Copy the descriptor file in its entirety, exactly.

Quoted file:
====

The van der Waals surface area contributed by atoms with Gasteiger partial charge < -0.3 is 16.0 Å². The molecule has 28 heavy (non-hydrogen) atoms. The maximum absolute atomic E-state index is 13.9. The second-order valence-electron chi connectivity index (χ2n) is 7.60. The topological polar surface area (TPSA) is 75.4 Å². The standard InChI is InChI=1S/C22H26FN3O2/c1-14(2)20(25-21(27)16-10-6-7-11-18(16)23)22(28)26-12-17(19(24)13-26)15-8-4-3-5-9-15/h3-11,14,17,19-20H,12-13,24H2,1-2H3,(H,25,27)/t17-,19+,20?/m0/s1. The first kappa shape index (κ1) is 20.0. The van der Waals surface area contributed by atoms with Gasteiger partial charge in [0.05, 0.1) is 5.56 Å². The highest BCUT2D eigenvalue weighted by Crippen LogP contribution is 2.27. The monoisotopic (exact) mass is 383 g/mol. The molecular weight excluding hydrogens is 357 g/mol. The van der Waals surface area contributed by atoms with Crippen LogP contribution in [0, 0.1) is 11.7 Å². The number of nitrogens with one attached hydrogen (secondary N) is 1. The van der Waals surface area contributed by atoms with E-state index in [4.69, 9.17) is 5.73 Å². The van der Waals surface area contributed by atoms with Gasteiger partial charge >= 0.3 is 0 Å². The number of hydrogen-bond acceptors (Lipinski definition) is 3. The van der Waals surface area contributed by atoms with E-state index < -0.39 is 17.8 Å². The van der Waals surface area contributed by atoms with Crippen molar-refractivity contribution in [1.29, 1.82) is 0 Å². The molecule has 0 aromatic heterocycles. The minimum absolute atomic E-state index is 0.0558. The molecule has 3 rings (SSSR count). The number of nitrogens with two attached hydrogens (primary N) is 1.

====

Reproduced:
The van der Waals surface area contributed by atoms with Gasteiger partial charge < -0.3 is 16.0 Å². The molecule has 28 heavy (non-hydrogen) atoms. The maximum absolute atomic E-state index is 13.9. The second-order valence-electron chi connectivity index (χ2n) is 7.60. The topological polar surface area (TPSA) is 75.4 Å². The standard InChI is InChI=1S/C22H26FN3O2/c1-14(2)20(25-21(27)16-10-6-7-11-18(16)23)22(28)26-12-17(19(24)13-26)15-8-4-3-5-9-15/h3-11,14,17,19-20H,12-13,24H2,1-2H3,(H,25,27)/t17-,19+,20?/m0/s1. The first kappa shape index (κ1) is 20.0. The van der Waals surface area contributed by atoms with Gasteiger partial charge in [0.05, 0.1) is 5.56 Å². The highest BCUT2D eigenvalue weighted by Crippen LogP contribution is 2.27. The monoisotopic (exact) mass is 383 g/mol. The molecular weight excluding hydrogens is 357 g/mol. The van der Waals surface area contributed by atoms with Crippen LogP contribution in [0, 0.1) is 11.7 Å². The number of nitrogens with one attached hydrogen (secondary N) is 1. The van der Waals surface area contributed by atoms with E-state index in [4.69, 9.17) is 5.73 Å². The van der Waals surface area contributed by atoms with Gasteiger partial charge >= 0.3 is 0 Å². The number of hydrogen-bond acceptors (Lipinski definition) is 3. The van der Waals surface area contributed by atoms with E-state index < -0.39 is 17.8 Å². The van der Waals surface area contributed by atoms with Crippen molar-refractivity contribution in [1.29, 1.82) is 0 Å². The molecule has 0 aromatic heterocycles. The minimum absolute atomic E-state index is 0.0558. The molecule has 3 rings (SSSR count). The number of nitrogens with two attached hydrogens (primary N) is 1.